Although he was born into a poor family, the intellectual atmosphere in his home had a decisive influence to make him move to Barcelona to take Architecture Studies. In order to pay his studies, he worked with his professor Augusto Font. During these years as a student, he meets Gaudi, with whom he even works on some ocassion.
After working in Tortosa (1887-1890) and Gandía (1891-1893) as a council architect, he moves to Murcia, to work as an architect for the Treasury (1893-1897).
In 1895 he gets to Cartagena, which, at that time, was a city with a booming economy due to the mine industry. It is in this city where he made the best of his production for that new mine bourgeoisie, highlighting, among many other modernist works, the Cervantes House (1897), the Casino (1897), the Aguirre Palace (1898), the former Beltrí House (1904) , the Barthe Building (1906), the Alessón Building (1906), the Maestre House (1906), in collaboration with Marceliano Coquillat, the Pantheon of Aguirre (1906), the Dorda House (1908), the Zapata House (1909), the disappeared Real Club de Regatas (1911), the Grand Hotel (1912), the unique Llagostera House (1913), with a fantastic ceramic tile facade work by Gaspar Polo, the Children's House (1917), the Huerto de las Bolas (1918) and the Pantheon of Celestino Martinez (1921). We also have to mention other notable modersnist works done outside Cartagena, such as the Food Market (1901) and the Pantheon of the Salmerón Brothers (1905), both in the city of of La Unión (Murcia), or the Paris Palace (1908) in Gandía.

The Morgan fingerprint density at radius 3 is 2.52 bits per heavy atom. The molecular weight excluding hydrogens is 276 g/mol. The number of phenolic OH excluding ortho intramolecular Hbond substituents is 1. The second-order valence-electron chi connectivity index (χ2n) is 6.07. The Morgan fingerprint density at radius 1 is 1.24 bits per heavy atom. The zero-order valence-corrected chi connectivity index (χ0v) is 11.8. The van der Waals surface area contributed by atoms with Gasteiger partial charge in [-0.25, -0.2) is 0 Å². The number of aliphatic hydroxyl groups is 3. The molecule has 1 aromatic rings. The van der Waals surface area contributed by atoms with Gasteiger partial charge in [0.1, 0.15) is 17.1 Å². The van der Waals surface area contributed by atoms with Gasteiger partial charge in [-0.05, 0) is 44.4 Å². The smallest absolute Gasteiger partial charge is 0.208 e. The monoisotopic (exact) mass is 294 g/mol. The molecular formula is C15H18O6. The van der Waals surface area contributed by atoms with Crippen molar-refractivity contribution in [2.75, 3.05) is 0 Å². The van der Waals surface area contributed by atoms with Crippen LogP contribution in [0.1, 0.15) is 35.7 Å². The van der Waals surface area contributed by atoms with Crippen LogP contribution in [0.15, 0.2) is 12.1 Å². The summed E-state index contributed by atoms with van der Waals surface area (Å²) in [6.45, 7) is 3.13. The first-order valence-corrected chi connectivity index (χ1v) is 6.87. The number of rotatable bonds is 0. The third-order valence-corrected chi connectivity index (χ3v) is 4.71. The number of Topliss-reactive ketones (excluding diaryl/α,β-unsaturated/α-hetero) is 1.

Architecturally speaking, he initially opted for an eclectic style, to quickly develop into a modernist style in which he incorporates elements of Catalan, French, Belgian and Viennese schools. He stresses the overall concept of the buildings, getting into his works the seamless integration of all the applied arts, in the purest modernist spirit. With Beltrí, we face the best representative of this trend in the Región de Murcia